Home prices rise in region but at slowest pace in US

Economists had expected the annual rate of home price growth to come in unchanged compared to 5.3 percent increase originally reported for the previous month.

Among cities, Seattle posted the highest annual gain of 10.8 percent, followed by Portland, 10 percent, and Denver, 8.9 percent.

The slowest annual gain was in NY at 3.1% with Washington at 4.2%, although both cities recorded a faster pace than seen in November.

Yet the latest year-over-year figure tops the 6.1 percent increase from November 2016 as well as the 6.5 percent bump in prices S&P CoreLogic Case-Shiller reported in October 2016.

Home prices in New Jersey have lagged behind because of slow job growth and a continued backlog of distressed properties in the foreclosure pipeline.

"Home prices continue to advance, with the national average rising faster than at any time in the last two-and-a-half years", says David M. Blitzer, managing director and chairman of the index committee at S&P Dow Jones Indices, in a statement.

Parham said the Charlotte region is down to a 2.3-month home supply, which "is causing the average price to go up more". That compares with a national increase of 5.8 percent.

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The Case-Shiller index covers roughly half of USA homes. Consumer prices are higher today than 20 or 30 years ago, while the inflation rate is lower.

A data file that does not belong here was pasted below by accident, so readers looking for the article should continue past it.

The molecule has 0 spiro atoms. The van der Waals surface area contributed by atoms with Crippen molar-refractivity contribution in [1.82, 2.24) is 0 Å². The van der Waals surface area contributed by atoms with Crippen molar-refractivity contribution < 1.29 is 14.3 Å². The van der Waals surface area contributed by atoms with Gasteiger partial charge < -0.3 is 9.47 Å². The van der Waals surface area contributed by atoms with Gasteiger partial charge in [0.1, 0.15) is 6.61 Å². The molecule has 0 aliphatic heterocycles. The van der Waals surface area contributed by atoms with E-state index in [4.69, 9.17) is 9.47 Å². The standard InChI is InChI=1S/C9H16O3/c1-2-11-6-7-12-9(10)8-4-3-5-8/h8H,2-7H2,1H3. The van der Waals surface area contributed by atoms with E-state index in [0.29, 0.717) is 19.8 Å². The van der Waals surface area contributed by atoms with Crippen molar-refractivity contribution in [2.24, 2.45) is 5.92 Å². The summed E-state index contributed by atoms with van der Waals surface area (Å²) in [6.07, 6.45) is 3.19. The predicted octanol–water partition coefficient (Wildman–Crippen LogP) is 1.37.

Many analysts expect interest rates to rise this year, which would make it more hard for first-time buyers to get into the housing market.

"In short, home prices continue to rise at a solid pace, with no sign of any significant slowing", said Jim O'Sullivan, chief USA economist at High Frequency Economics. "Another factor supporting rising home prices is mortgage rates".

When adjusted for inflation, the index's nationwide annual increase of 5.8 percent would be 3.8 percent.

On a non-seasonally adjusted basis, prices increased 0.3 percent from November. Since 1975, the average pace is 1.3%; about two-thirds of the time, the rate is between -4% and +7%. The average interest rate on all mortgage loans was 4.17 percent, up 26 basis points from 3.91 in December, while the average interest rate on conventional, 30-year, fixed-rate mortgages of $424,100 or less was 4.37 percent, up 29 basis points from 4.08 in December.

"Still, we aren't expecting a sustained surge in home sales anytime soon, but prices will keep rising".

  • Rita Burton